Turkey’s populist policies lead to slip down the Misery Index

According to the Washington-based Cato Institute’s “Misery Index”, a comparative measurement of well-being in 95 countries in the world, Turkey was above only Venezuela, Argentina, Iran and Brazil with its level of misery in 2018.

U.S. economist Art Okun, who also served as chairman of the U.S. Council of Economic Advisers between 1968 and 1969, constructed the first Misery Index in the 1960s in order to provide then U.S. President Lyndon Johnson a snapshot of the economy. The original index was just a simple sum of a nation’s annual inflation rate and its unemployment rate.

The index was later modified several times, first by Robert Barro of Harvard University and then by Steve Hanke, a professor of applied economics at Johns Hopkins University and a senior fellow at the Cato Institute.

Today the index scores show the sum of the unemployment, inflation and bank lending rates, minus the percentage change in real GDP per capita of a country. The first three elements, high unemployment, high inflation, and high bank lending rates, make people’s lives more miserable, but their effects could be offset by high GDP per capita growth. Of course the real method is a bit more complex, but this explains briefly how the index is constructed.

The 2018 index covers 95 countries and, except for a few exceptions, was calculated by using data retrieved from the Economist Intelligence Unit, which provides forecasting and advisory services through research and analysis.

Before analysing index results, I should note that the fact that Turkey has still ben included in such studies is a relief at least for the moment as it indicates that analysts still believe that data provided by Turkish institutions are still reliable.

But in countries where the autonomy of the central banks have been effectively eroded, many see the lending rates as an insufficient variable showing the real economic situation in a country. Hence, given Turkish President Recep Tayyip Erdoğan’s unorthodox economic opinions and his objection to central bank independence, we might see Turkey excluded from such analysis in the future. But may be this will make some people happy as the pathetic condition of the Turkish economy will not be fully exposed then.

A higher Misery Index score reflects a higher level of “misery” and in the 2018 index the score of Venezuela, which has held the title of the most miserable country in the world since 2015, is more than 1.7 million. Argentina, who has the second highest rank, has the index score 105.6 and is followed by Iran with 75.7. In all those three countries, consumer prices are the main factor that contributes to the misery of the people living in them. Brazil is in fourth place with an index score of 53.6.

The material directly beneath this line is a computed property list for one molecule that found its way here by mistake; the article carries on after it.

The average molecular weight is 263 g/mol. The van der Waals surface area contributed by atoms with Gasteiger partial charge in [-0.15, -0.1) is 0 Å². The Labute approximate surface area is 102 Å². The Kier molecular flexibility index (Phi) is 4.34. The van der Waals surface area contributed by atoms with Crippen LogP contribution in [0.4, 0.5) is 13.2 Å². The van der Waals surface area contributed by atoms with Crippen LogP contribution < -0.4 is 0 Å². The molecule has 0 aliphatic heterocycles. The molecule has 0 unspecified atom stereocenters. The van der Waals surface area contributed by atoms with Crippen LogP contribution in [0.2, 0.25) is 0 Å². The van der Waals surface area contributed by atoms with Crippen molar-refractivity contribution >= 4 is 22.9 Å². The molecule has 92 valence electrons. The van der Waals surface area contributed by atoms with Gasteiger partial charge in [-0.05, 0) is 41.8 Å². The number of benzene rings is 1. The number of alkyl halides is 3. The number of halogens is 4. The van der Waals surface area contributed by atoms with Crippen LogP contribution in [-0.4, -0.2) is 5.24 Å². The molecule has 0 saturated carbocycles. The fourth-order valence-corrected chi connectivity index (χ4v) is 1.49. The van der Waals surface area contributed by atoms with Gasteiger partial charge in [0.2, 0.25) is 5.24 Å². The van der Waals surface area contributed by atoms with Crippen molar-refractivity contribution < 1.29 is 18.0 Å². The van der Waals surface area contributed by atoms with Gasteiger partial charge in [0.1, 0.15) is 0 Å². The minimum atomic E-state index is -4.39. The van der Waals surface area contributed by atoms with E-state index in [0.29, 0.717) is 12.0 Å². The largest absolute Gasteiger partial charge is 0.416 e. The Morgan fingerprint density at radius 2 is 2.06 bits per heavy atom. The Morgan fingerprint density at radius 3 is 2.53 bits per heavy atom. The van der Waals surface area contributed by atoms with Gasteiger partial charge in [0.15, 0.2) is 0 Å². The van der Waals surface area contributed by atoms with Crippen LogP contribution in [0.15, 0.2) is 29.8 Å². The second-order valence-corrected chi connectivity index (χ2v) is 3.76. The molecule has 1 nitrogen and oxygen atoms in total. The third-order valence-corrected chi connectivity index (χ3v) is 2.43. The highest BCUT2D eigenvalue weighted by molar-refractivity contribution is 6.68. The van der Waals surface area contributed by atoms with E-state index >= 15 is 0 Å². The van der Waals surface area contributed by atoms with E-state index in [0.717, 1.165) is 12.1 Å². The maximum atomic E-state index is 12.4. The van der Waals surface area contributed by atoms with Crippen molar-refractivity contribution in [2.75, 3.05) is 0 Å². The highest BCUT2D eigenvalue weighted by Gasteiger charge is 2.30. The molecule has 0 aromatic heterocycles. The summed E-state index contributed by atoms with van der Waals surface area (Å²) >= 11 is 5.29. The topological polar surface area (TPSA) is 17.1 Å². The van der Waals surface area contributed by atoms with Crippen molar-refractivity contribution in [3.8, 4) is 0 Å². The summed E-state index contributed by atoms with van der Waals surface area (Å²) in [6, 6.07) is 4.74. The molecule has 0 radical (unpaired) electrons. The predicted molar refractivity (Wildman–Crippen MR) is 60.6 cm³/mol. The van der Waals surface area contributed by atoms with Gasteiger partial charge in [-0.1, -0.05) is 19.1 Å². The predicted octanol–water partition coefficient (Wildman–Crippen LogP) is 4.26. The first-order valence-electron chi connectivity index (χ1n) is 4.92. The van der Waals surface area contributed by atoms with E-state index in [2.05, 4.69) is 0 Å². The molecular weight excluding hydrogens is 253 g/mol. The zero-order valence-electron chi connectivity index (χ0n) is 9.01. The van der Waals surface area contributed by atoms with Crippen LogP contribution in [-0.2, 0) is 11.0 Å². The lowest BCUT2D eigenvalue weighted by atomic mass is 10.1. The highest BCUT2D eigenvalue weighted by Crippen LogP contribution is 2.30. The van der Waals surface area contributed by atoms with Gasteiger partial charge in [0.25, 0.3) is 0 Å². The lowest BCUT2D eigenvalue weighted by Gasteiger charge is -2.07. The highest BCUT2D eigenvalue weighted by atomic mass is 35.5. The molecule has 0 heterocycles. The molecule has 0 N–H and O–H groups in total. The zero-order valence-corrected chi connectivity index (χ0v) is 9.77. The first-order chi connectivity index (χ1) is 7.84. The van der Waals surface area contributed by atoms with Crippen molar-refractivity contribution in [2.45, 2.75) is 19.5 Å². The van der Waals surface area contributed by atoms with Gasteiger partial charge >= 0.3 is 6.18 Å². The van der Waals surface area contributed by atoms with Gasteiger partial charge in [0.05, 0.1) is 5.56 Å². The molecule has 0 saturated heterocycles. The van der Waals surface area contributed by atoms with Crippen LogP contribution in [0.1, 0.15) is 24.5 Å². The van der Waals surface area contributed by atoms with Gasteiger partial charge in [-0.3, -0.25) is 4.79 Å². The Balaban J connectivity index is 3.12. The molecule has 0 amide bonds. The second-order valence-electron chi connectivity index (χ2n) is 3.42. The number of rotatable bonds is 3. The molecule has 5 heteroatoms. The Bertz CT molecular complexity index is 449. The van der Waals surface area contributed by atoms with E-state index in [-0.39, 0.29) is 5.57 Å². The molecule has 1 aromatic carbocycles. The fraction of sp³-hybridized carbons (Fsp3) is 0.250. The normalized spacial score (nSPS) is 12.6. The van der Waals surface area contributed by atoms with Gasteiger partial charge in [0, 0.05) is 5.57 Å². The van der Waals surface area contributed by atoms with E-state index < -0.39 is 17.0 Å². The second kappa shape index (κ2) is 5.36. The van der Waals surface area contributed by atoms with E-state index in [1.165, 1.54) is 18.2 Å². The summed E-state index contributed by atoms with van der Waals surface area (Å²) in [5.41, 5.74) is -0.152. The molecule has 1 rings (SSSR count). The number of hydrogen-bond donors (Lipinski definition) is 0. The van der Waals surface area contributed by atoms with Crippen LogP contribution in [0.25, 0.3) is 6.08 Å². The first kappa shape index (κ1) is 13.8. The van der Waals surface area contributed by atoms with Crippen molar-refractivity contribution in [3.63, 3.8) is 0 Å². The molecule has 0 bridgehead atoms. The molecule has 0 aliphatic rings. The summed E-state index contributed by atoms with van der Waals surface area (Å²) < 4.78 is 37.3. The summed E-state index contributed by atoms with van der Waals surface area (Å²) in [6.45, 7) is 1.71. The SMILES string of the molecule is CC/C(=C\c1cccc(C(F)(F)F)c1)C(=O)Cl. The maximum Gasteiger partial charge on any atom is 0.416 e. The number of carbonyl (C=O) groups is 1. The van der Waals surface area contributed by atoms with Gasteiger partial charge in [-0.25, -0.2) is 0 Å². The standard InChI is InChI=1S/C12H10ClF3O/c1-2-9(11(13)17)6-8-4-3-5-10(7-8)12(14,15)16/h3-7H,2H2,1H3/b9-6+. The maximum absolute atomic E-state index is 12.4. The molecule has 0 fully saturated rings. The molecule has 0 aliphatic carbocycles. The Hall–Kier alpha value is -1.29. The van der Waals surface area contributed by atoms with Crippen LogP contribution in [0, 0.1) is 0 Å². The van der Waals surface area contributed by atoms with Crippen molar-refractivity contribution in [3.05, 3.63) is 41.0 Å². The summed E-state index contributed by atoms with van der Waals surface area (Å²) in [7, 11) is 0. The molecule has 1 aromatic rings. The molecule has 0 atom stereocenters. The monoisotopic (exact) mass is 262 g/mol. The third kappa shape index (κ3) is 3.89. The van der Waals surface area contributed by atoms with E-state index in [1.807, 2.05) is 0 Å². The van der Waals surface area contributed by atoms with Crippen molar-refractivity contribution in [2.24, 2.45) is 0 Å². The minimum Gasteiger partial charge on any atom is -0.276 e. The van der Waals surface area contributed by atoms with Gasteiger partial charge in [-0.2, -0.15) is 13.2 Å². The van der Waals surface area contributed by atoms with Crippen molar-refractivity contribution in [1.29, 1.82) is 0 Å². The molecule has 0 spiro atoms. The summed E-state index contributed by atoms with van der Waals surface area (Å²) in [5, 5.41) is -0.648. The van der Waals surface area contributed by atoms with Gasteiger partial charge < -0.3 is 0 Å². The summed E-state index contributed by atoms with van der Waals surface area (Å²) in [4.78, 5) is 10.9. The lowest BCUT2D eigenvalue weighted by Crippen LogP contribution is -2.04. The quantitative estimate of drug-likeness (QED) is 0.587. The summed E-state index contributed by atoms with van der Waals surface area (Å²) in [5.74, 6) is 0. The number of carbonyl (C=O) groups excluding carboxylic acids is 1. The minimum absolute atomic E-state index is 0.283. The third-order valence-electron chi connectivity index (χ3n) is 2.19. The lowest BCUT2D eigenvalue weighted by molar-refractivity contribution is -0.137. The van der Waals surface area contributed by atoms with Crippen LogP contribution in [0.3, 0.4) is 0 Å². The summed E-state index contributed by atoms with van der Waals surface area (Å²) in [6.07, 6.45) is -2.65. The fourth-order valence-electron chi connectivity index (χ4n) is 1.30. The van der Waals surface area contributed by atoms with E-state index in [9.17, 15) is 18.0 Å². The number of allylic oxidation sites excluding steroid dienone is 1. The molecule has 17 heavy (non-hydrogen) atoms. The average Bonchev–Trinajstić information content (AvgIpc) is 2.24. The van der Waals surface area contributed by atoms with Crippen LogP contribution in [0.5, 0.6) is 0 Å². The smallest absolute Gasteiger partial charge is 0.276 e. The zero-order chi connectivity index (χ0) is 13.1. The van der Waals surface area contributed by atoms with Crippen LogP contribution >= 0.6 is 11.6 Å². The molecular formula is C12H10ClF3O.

All those countries are important economies that have a competitive advantage due to their natural resources. The reasons why they have the lowest index scores are not structural problems or lack of human capital, but economic mismanagement.

Turkey follows those four countries with an index score of 53.3. In both Brazil and Turkey, lending rates are the main factor behind economic hardships.

Turkey’s ruling Justice and Development Party (AKP) has since 2015 reverted to populist, nationalist policies and the far-right Nationalist Movement Party (MHP) has been a part of the ruling coalition since a coup attempt in 2016. Whenever Turkey is ruled by a nationalist government, its scores in every index that shows either the economic development or the strength of democracy start to fall. For example, Turkey ranked the 22nd most miserable economy in Cato Institute’s Index in 2015 with a score of 29.72.

The nationalists in Turkey should understand that patriotism should mean ensuring a wealthier, freer and more secure life for all citizens.

© Ahval English

The views expressed in this column are the author’s and do not necessarily reflect those of Ahval.